And no "force" needs to keep it away from the earth during formation for the same reason why the planets formed, angular momentum is almost exactly conserved.
Ellegan
not rated yet Sep 20, 2011
Due to the fact that Mars has only the two small moons,does Mars suffer from chaotic variations of the direction of it's spin axis?

Also,at what comparative mass of the satellite to the mass of the planet would this chaotic variation direction of its spin axis cause problems with a result in dramatic variations of the climate of the planet?
GSwift7
not rated yet Sep 20, 2011
Due to the fact that Mars has only the two small moons,does Mars suffer from chaotic variations of the direction of it's spin axis?


yes.

Look up precession:

http://en.wikiped...ecession

The gravitational tidal forces of the Moon and Sun apply torque as they attempt to pull the equatorial bulge into the plane of the ecliptic. The portion of the precession due to the combined action of the Sun and the Moon is called lunisolar precession.


Our moon helps to keep our equator aligned with the ecliptic. Mars would have more freedom to move on its own. Mars itself is also smaller and farther from the Sun than we are, therefore allowing for even more freedom.
GSwift7
not rated yet Sep 20, 2011
would this chaotic variation direction of its spin axis cause problems with a result in dramatic variations of the climate of the planet?


As an example, the difference between axial tilt of Earth and Mars is about 2 degrees. On Earth, 1 degree is about 66.6 miles. So two degrees is about 133 miles. So if we were tilted 2 degrees more than we are, the min versus max position of any given spot on the surface, relative to the Sun would be 133 or -133 miles more than what we have now as a result of the Earth's precession. So imagine the effect of changing the location of the equator by 266 miles. It would also make for slightly more severe seasons.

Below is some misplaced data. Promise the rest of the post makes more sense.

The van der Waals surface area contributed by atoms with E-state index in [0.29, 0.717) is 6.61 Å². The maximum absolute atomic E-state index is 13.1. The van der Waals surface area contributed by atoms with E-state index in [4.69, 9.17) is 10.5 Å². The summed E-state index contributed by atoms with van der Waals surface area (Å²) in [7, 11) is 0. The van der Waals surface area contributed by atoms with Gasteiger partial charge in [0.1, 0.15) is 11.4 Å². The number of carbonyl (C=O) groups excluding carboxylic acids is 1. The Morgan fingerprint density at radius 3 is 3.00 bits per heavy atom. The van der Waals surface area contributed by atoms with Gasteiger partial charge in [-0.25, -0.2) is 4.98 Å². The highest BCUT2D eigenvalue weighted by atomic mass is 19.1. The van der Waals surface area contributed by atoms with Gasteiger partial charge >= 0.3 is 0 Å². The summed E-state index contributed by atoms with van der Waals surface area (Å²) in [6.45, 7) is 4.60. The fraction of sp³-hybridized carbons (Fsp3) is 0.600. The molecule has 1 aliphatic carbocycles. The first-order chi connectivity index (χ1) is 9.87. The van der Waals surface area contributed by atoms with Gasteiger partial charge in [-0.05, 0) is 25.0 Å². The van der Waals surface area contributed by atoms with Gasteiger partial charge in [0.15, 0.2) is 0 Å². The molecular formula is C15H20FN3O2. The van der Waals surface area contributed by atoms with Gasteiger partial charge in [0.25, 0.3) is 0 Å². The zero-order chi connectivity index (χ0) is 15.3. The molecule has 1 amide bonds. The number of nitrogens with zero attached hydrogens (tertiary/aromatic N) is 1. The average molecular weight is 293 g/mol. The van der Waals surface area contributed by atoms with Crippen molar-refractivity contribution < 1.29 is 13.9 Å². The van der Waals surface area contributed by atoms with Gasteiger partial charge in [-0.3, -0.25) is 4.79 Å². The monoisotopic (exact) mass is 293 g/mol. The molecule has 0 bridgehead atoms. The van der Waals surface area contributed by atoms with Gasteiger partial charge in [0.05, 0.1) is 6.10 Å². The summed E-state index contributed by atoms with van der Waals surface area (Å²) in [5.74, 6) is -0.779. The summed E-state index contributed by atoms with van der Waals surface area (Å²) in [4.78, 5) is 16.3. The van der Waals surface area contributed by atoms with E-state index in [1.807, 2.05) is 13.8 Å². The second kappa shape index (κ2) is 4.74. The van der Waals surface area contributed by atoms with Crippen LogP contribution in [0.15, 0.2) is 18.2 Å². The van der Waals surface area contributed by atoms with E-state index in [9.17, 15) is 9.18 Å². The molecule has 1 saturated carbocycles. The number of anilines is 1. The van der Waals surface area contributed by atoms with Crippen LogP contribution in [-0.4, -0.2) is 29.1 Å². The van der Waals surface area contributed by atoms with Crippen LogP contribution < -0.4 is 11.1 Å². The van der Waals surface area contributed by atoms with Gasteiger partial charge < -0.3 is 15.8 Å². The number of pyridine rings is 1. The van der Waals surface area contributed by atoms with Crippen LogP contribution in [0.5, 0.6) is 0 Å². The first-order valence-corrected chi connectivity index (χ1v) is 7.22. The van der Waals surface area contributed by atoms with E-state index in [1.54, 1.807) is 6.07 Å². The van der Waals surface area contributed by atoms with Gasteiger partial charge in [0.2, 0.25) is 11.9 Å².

I can't really answer your question, but hopefully I have helped you to form your own ideas about what the answer might be.
omatumr
1 / 5 (6) Sep 24, 2011
Since there is no evidence for neutron repulsion, . . . why did you bring it up?

Ethelred


For those who can read the empirical evidence of neutron repulsion that qualified PhD scientists and editors have reviewed many times [1-5].

1. "Attraction and repulsion of nucleons: Sources of stellar energy", JFE 19, 93-98 (2001)
www.omatumr.com/a...tnuc.pdf]www.omatumr.com/a...tnuc.pdf[/url]

2. "Nuclear systematics: III. The source of solar luminosity", JRNC 252, 3-7 (2002)

www.springerlink....ak3lyrc/

3. "Implications for solar eruptions and climate", JFE 21, 193-198 (2002)

http://arxiv.org/.../0501441

4. "The standard solar model versus experimental observations" IOP Proceedings (editor: H. V. Klapdor-Kleingrothaus) pp. 307-316 (2003)

http://arxiv.org/.../0404064
www.omatumr.com/a...tnuc.pdf]www.omatumr.com/a...tnuc.pdf[/url]

Etc.,

5. "Neutron Repulsion", The APEIRON Journal, in press (2011)

http://arxiv.org/...2.1499v1
Ethelred
3.7 / 5 (3) Sep 25, 2011
For those who can read the empirical evidence of neutron repulsion that qualified PhD scientists and editors have reviewed many times [1-5].
I and others have read those. Noting in them shows anything that isn't covered by the Pauli Exclusion Principle or standard astro-physics.

qualified PhD scientists and editors have reviewed many times
And none of them agree with you on Neutron Repulsion. Not one citation except by you. Not one supporting letter, document, or paper.

Where is the EVIDENCE that supports you. Or even SOMEONE that supports you. Your students don't. And that one table is not support. It was work done to get a grade by people that have NOT supported you and did not write the conclusion as that was yours.

Repeating stuff that does not show a difference between the PEP and your idea is not support for your idea. Something someone ELSE said is needed and it too needs to show something to differentiate it from the PEP.

Ethelred